Chicago Theatre Review
A True ‘Gem’ at Court Theatre
Gem of the Ocean – Court Theatre
May the City of Bones bless Court Theatre.
From ‘Seven Guitars,’ to the world-premiere ‘Native Son,’ to its new staging of August Wilson’s ‘Gem of the Ocean,’ the many talents behind Court continue to bring the agonies and the ecstasies of the African American experience to the Chicago stage in vivid fashion, and I walk away thankful each time to have experienced another one of the company’s productions.
The first part in August Wilson’s 10-play “Pittsburgh Cycle,” ‘Gem’ takes place in the city’s Hill District in 1904, a time when slavery, the Civil War, sharecropping, and the Black Codes were all still present issues. The setting is a single house, and the characters are pure Wilson: Aunt Ester, the matriarch of the household who is deeply spiritual and claims to be 285 years old; Black Mary, the saucy cook/housekeeper; Citizen Barlow, the son of a former slave who migrated north for economic opportunity, but is in need of spiritual salvation; and Solly Two Kings, a former slave and agent in the underground railroad.
‘Gem’ occasionally falls victim to Wilson’s propensity for speechifying – moments where the beauty of the writing overwhelms the sparkling interaction that colors most of his dialogue – but otherwise, the writing is as sharp, funny, and genuine as one can expect from America’s Shakespeare. Excellent writing, though, is nothing without great actors, and the incredible cast Court has assembled, which includes regulars Alfred H. Wilson, Jacqueline Williams, A.C. Smith, Tyla Abercrumbie, and Jerod Haynes bring Wilson’s writing to life; indeed, it’s as though we’re peeping in on relationships that have been gestating for years. It’s particularly gratifying watching Haynes develop as an actor. From TimeLine’s ‘Raisin in the Sun’ to three productions now at Court, Haynes continues to grow more nuanced and natural with each role; we’re truly seeing a star take shape.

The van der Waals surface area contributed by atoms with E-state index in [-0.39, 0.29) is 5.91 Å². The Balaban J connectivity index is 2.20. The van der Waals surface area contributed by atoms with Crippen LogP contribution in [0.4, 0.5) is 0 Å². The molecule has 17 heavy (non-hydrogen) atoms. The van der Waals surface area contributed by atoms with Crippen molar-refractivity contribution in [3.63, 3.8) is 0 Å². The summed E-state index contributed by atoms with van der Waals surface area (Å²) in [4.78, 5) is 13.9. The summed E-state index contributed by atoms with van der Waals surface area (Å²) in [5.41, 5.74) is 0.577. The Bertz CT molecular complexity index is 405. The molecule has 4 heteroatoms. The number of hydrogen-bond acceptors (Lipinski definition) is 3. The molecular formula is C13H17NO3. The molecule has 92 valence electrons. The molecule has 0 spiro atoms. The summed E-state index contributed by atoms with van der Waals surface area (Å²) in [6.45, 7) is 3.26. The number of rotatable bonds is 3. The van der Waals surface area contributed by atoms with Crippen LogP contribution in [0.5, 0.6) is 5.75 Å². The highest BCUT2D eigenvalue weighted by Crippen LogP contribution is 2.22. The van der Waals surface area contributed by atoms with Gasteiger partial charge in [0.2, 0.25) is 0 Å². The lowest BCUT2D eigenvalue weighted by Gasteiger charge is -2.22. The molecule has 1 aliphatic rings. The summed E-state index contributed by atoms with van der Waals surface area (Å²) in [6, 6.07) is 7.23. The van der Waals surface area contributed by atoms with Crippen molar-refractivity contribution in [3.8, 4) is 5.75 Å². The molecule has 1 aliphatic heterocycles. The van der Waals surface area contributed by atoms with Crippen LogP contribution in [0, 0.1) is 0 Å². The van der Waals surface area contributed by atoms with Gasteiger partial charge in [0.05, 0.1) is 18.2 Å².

And finally, the production standards are as high as ever for Court. Ron OJ Parson’s direction is taut and focused, and Jack Magaw’s scenic design, Linda Roethke’s costume design and Heather Gilbert’s lighting design transport you back to early 20th century America.
Reviewed by Peter Thomas Ricci
Presented Sept. 10 – Oct. 11 by Court Theatre, 5535 S. Ellis Ave., Chicago, IL 60637
Tickets are available by calling 773-753-4472 or by visiting http://www.courttheatre.org/.
Additional information about this and other spectacular area productions is available at the one, the only, the indefatigable www.theatreinchicago.com.